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Oxford IB Diploma Programme: IB Mathematics: applications and interpretation, Standard Level, Print and Enhanced Online Course Book Pack

Author Jane Forrest, Author Paula Waldman, Author Jennifer Chang Wathall, Author Suzanne Doering, Author David Harris, and Author Nadia Stoyanova Kennedy

Price:  £57.99 +VAT

ISBN: 978-0-19-842698-1
Publication date: 15/02/2019 (estimated)
Pack: 672 pages
Dimensions: 255x195mm

Evaluation copies must be ordered on a school account.
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Featuring a wealth of digital content, this concept-based Print and Enhanced Online Course Book Pack has been developed in cooperation with the IB to provide the most comprehensive support for the new DP Mathematics: applications and interpretation SL syllabus, for first teaching in September 2019.


  • Address all aspects of the new DP Mathematics: applications and interpretation SL syllabus via an Enhanced Online Course Book Pack - made up of one full-colour, print textbook and one online textbook, including extensive teacher notes
  • Ensure learners are ready to tackle each topic with targeted 'Prior Knowledge' worksheets, linked to 'Before You Start' summaries and exercises at the start of every chapter
  • Deliver in-depth coverage of all topics through clear explanations and worked solutions, animated worked examples, differentiated exercises and worksheets, with answers provided
  • Adopt a concept-based approach with conceptual lenses and microconcepts woven into every chapter, plus rich investigations that integrate factual and conceptual questions - leading to meaningful, content-specific conceptual understanding
  • Deepen mathematical understanding via inquiry-based tasks that relate to the content of each chapter, 'international mindedness' features, regular links to Theory of Knowledge, and activities that target ATL skills
  • Support students' development of a mathematical toolkit, as required by the new syllabus, with modelling and investigation activities presented in each chapter, including prompts for reflection, and suggestions for further study
  • Thoroughly prepare students for IB assessment via in-depth coverage of course content, overviews of all requirements, exam-style practice questions and papers, and a full chapter supporting the new mathematical exploration (IA)
  • Includes support for the most popular Graphic Display Calculator models
  • This Online Course Book will be available on Oxford Education Bookshelf until 2029. Access is facilitated via a unique code, which is sent in the mail. The code must be linked to an email address, creating a user account.
  • Access may be transferred once to an additional user.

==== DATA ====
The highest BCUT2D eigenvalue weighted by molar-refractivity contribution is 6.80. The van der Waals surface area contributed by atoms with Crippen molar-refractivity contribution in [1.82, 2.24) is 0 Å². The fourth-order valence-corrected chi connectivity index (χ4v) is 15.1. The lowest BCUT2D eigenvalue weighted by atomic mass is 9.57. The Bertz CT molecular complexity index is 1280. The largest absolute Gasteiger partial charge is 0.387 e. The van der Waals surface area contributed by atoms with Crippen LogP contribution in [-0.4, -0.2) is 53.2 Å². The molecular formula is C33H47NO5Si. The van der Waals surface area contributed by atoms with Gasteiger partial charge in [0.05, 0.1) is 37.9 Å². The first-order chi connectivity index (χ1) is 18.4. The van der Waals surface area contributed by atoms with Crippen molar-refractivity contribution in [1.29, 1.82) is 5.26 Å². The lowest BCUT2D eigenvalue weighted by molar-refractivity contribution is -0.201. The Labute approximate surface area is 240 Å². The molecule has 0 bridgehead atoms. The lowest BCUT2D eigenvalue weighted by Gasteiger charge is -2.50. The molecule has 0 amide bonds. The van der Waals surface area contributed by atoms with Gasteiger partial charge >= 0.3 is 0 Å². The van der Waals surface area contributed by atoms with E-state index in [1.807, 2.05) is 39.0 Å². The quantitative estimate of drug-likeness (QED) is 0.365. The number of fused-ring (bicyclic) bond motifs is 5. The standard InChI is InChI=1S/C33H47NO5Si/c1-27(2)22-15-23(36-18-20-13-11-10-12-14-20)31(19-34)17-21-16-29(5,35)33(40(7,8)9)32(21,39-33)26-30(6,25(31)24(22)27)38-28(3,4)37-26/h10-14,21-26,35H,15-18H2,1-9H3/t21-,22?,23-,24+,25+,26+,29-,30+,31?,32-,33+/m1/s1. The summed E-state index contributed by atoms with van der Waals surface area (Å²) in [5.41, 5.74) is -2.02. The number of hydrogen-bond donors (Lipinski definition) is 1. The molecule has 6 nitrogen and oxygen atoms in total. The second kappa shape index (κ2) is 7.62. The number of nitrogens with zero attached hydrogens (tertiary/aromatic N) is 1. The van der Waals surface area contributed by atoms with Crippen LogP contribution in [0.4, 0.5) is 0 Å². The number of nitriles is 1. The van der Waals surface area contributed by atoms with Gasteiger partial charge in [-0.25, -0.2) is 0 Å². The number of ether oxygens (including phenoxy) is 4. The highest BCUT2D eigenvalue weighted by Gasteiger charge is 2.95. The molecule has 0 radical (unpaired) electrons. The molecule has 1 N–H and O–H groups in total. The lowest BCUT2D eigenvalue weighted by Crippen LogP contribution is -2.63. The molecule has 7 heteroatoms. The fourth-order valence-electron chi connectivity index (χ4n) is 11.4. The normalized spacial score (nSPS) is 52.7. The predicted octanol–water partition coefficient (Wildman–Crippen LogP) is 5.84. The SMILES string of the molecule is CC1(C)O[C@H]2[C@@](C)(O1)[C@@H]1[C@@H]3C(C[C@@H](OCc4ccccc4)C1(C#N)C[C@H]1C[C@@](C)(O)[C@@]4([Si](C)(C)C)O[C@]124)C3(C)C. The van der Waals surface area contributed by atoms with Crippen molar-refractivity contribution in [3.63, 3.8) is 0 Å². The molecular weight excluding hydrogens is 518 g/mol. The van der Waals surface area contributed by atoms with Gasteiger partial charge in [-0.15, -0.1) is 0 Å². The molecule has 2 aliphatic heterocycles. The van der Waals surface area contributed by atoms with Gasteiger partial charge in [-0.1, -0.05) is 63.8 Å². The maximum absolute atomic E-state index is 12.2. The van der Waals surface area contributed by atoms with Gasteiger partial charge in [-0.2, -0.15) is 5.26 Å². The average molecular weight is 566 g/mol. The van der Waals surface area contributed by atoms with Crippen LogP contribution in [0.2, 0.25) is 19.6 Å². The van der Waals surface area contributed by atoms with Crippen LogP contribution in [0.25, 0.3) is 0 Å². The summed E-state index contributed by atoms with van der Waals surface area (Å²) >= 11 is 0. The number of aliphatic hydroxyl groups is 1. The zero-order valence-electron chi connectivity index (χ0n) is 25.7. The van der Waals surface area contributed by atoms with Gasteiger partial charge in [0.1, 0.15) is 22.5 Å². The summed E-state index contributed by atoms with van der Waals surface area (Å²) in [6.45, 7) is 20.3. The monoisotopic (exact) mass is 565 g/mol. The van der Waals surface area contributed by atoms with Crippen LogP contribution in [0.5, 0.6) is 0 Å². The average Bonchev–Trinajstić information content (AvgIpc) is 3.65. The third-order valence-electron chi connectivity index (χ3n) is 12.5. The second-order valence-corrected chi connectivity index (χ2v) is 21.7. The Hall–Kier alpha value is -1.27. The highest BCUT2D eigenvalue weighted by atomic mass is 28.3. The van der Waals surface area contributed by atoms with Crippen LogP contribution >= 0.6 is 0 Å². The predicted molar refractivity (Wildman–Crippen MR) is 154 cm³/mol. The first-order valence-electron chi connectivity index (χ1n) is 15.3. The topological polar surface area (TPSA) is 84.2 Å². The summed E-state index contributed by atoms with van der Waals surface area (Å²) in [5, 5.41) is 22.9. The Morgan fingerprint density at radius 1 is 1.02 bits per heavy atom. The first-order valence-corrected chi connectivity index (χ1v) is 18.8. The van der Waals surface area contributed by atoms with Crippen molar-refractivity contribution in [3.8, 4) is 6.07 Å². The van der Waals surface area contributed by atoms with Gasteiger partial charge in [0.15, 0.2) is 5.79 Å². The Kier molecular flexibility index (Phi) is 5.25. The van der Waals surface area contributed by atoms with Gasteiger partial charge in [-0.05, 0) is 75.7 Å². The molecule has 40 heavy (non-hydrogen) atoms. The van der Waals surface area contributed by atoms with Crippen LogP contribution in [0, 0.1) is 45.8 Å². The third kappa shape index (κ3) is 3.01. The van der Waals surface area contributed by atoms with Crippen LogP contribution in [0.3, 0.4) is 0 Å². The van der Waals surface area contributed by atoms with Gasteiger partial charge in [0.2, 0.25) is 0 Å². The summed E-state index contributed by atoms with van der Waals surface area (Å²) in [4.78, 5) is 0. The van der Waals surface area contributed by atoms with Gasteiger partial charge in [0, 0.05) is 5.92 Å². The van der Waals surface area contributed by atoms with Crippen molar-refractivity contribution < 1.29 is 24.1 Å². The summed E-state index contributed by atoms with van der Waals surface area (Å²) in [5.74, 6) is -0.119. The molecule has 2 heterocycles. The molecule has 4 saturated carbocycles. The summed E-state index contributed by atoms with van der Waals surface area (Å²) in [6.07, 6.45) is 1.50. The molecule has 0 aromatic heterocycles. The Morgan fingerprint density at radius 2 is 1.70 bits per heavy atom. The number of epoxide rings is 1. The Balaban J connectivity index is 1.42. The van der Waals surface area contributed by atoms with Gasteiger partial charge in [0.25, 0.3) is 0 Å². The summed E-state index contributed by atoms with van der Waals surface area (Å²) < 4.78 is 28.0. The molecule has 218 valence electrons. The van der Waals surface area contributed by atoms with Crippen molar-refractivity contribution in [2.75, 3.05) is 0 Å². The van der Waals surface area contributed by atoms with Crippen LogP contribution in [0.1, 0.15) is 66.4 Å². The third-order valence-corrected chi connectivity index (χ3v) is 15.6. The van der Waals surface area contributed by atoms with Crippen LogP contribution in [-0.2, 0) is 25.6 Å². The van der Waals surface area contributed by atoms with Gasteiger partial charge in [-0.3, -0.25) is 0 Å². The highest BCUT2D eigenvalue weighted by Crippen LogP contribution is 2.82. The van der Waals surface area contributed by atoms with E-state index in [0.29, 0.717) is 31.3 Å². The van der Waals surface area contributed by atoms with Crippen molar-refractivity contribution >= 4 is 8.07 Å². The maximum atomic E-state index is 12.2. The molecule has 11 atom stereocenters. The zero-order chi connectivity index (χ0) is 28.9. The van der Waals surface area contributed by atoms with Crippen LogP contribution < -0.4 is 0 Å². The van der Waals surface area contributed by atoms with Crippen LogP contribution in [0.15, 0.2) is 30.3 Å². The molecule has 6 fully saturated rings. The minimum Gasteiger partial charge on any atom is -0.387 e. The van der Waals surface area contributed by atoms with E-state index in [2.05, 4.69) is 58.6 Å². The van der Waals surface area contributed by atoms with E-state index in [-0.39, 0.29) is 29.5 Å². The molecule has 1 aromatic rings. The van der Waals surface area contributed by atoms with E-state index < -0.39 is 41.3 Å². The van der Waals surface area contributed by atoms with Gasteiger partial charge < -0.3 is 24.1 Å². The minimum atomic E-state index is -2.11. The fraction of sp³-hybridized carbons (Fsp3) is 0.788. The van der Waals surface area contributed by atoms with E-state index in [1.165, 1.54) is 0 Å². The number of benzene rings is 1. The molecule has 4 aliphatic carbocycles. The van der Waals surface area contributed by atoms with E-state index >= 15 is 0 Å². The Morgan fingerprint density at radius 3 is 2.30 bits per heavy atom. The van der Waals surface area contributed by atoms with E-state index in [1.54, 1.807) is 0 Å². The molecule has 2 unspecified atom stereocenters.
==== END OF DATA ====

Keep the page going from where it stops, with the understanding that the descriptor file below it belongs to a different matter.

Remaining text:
This page was last updated on 13 January 2019 at 04:30 GMT

Table of Contents

Measuring space: accuracy and 2D geometry
1.1: Measurements and estimates
1.2: Recording measurements, significant digits and rounding
1.3: Measurements: exact or approximate?
1.4: Speaking scientifically
1.5: Trigonometry of right-angled triangles and indirect measurements
1.6: Angles of elevation and depression
Representing space: non-right angled trigonometry and volumes
2.1: Trigonometry of non-right triangles
2.2: Area of triangle formula. Applications of right and non-right angled trigonometry
2.3: Geometry: solids, surface area and volume
Representing and describing data: descriptive statistics
3.1: Collecting and organising univariate data
3.2: Sampling techniques
3.3: Presentation of data
3.4: Bivariate data
Dividing up space: coordinate geometry, lines, Voronoi diagrams
4.1: Coordinates, distance and midpoint formula in 2D and 3D
4.2: Gradient of lines and its applications
4.3: Equations of straight lines; different forms of equations
4.4: Parallel and perpendicular lines
4.5: Voronoi diagrams and toxic waste problem
Modelling constant rates of change: linear functions
5.1: Functions
5.2: Linear Models
5.3: Arithmetic Sequences
5.4: Modelling
Modelling relationships: linear correlation of bivariate data
6.1: Measuring correlation
6.2: The line of best fit
6.3: Interpreting the regression line
Quantifying uncertainty: probability, binomial and normal distributions
7.1: Theoretical and experimental probability

7.2: Representing combined probabilities with diagrams
7.3: Representing combined probabilities with diagrams and formulae
7.4: Complete, concise and consistent representations
7.5: Modelling random behaviour: random variables and probability distributions
7.6: Modelling the number of successes in a fixed number of trials
7.7: Modelling measurements that are distributed randomly
Testing for validity: Spearman's, hypothesis testing and x2 test for independence
8.1: Spearman's rank correlation coefficient
8.2: chi2 test for independence
8.3: chi2 goodness of fit test
8.4: The t-test
Modelling relationships with functions: power functions
9.1: Quadratic models
9.2: Problems involving quadratics
9.3: Cubic models, power functions and direct and inverse variation
9.4: Optimisation
Modelling rates of change: exponential and logarithmic functions
10.1: Geometric sequences and series
10.2: Compound interest, annuities, amortization
10.3: Exponential models
10.4: Exponential equations and logarithms
Modelling periodic phenomena: trigonometric functions
11.1: An introduction to periodic functions
11.2: An infinity of sinusoidal functions
11.3: A world of sinusoidal models
Analyzing rates of change: differential calculus
12.1: Limits and derivatives
12.2: Equation of tangent and normal and increasing and decreasing functions
12.3: Maximum and minimum points and optimisation
Approximating irregular spaces: integration
13.1: Finding areas
13.2: Integration: the reverse processes of differentiation